Meeting on Civic Engagement
8 October 2012
Attendees: Jessica Copeland, Bruce Coriell, John Gould, Sarah Hautzinger, Lani Hinkle, Mary Frances Kerr, Michaela Kobsa-Mark, Liz Lilly, Jeff Livesay, Dan Marion, Eric Popkin, Christine Siddoway, Mike Siddoway, Larry Stimpert, James Sylvester
The College’s Mission. The de facto mission has been “do what you want to do,” reflecting an “anything-goes,” entrepreneurial attitude. CC would be stronger with some boundaries around that related to the mission, creating and expressing the college’s ideals—that is, “what I am supposed to be doing,” Emphasis on experiential learning is great, and the block plan allows faculty to do some really novel things, but we need a commitment about what is core to the institution. Despite the mention of “block” and “region” in our current mission statement, the statement itself is really fairly generic.
Engaged Teaching and Learning
Community-Based Learning (CBL) is more specific than engaged teaching and learning. It includes interactions with a community that are 1) relational; 2) reciprocal; and 3) transformative. CBL-tagged courses in the Course Catalog are not limited to the Southwest region, but are also international.
Blended Learning. Examples: the Math Department has a yearlong problem-solving seminar that is conducted under the auspices of preparing for a national competition, but whose underlying purpose is to build cohesion and support among the majors; the Political Science Department has a deep reading series, led by Tim Fuller and Eve Grace, that serves a similar purpose; there have been various initiatives to create hybridity to achieve some threads of continuity within the block plan, such as FYEs and the Writing Portfolio, but these may not be functioning as intended.
Block Plan and Life Beyond College. “Life isn’t in 3 ½ week increments.” CC’s life and culture has a “frenetic, staccato” rhythm. We love our intensity, but may need to add a rhythm to bring it into a larger picture, whether a space or different kinds of relationships. Students want to reflect on the continuity of life, both across blocks and also across academic and “real” life. CC’s culture may be seen as “binge and purge learning.” How can CC somehow address this tendency on campus? Has there been serious discussion about altering the block plan, such as block-quarter-block? Experiential learning is essential to the cogency of college to life beyond college.
Certificate for Community-Engaged Leadership (CEL) serve as an intentional model for self-authorship that bridges these gaps by means of cohorts that reflect on what student experience means. Living-Learning Communities are a best practice in this arena. Faculty-Staff partner mentoring component of the CEL program is one of its strengths. Sustained, direct and heart-centered inquiry is an important facet of liberal arts colleges. How do we scale up programs like these?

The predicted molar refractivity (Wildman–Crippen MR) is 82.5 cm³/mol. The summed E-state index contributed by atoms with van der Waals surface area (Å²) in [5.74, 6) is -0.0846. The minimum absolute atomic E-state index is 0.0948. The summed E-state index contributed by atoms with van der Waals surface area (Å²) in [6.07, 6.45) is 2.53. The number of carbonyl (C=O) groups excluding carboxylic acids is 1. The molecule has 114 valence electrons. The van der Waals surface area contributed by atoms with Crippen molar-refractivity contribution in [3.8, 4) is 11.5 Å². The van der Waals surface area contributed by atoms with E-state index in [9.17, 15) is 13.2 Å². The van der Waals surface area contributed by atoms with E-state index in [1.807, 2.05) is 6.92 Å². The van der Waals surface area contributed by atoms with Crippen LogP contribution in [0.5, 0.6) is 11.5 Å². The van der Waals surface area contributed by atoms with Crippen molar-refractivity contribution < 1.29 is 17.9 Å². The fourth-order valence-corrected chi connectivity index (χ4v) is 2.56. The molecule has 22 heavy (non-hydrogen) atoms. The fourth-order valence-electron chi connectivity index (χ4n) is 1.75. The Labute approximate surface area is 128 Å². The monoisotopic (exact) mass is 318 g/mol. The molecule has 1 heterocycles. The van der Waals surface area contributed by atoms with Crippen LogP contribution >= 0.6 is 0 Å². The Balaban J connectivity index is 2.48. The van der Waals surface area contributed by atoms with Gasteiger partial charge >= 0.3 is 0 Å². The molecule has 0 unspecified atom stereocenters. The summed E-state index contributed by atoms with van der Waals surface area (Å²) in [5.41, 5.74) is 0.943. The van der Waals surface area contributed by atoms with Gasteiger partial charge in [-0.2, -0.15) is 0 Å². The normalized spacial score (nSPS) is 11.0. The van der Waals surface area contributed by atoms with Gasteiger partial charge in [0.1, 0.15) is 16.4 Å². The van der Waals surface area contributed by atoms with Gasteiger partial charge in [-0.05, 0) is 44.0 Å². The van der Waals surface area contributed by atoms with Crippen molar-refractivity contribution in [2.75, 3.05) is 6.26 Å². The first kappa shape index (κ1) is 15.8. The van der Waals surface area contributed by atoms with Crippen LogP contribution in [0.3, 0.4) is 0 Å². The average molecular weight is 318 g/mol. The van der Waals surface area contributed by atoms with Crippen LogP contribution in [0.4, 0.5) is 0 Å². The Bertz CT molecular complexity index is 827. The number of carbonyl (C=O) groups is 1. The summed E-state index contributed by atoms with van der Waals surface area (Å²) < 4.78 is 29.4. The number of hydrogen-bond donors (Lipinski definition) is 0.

Self-Designed Majors. Perhaps the goal of a CC education is for students to understand themselves via the experiences that build a self. To do so, structures for nurturing the larger narrative must supersede the unconnected experiences of students. Self-designed majors may fulfill that purpose. Perhaps our current idiosyncratic process of self-designed majors can give way to new structures, such as first- or second-year minors, which then lead to designing majors. Qwest College in Canada, another school that has the block plan, has done something along those lines.
Collaborations with Student Life. Such collaborations should have a wholly academic bent. The should be Ph.D.-led programs.
Sense of Place
The Collaborative for Community Engagement, the Public Interest Fellowship Program (PIFP), and CBL courses are all very successful at taking advantage of a distinct sense of place.
The Block Plan and Community Service. One of PIFP’s strengths is that it is not constrained to the block. How does a student achieve real reciprocity in 3 ½ weeks? “Choppiness” of the block. What message does this choppiness send to community partners regarding student commitment and sustainability of work students do? How do we characterize what we do, given our structure and its limits? These conversations should include partners and donors.
Best Practices. Examples: revised Southwest Studies internships and the Feminist and Gender Studies practicum. Every offering need not be best practices. More modest practices also have their key place. Not a one-size-fits-all model. We need to showcase the modest things as well.
Character. CC is very active on a civic, community-engagement level, but students are personally discourteous. See “The Disadvantages of an Elite Education” (American Scholar 2008). Real harm is done. Since the collapse of the living-wage campaign, much of the faculty’s response has been “studied disinterest.” There is not great support for holding ourselves accountable. As Sandi Wong said at the Fall Conference, speaking of the four-year residential experience, college is not just a cerebral experience and one of our goals should be to produce a certain kind of character. How do we pop the CC bubble?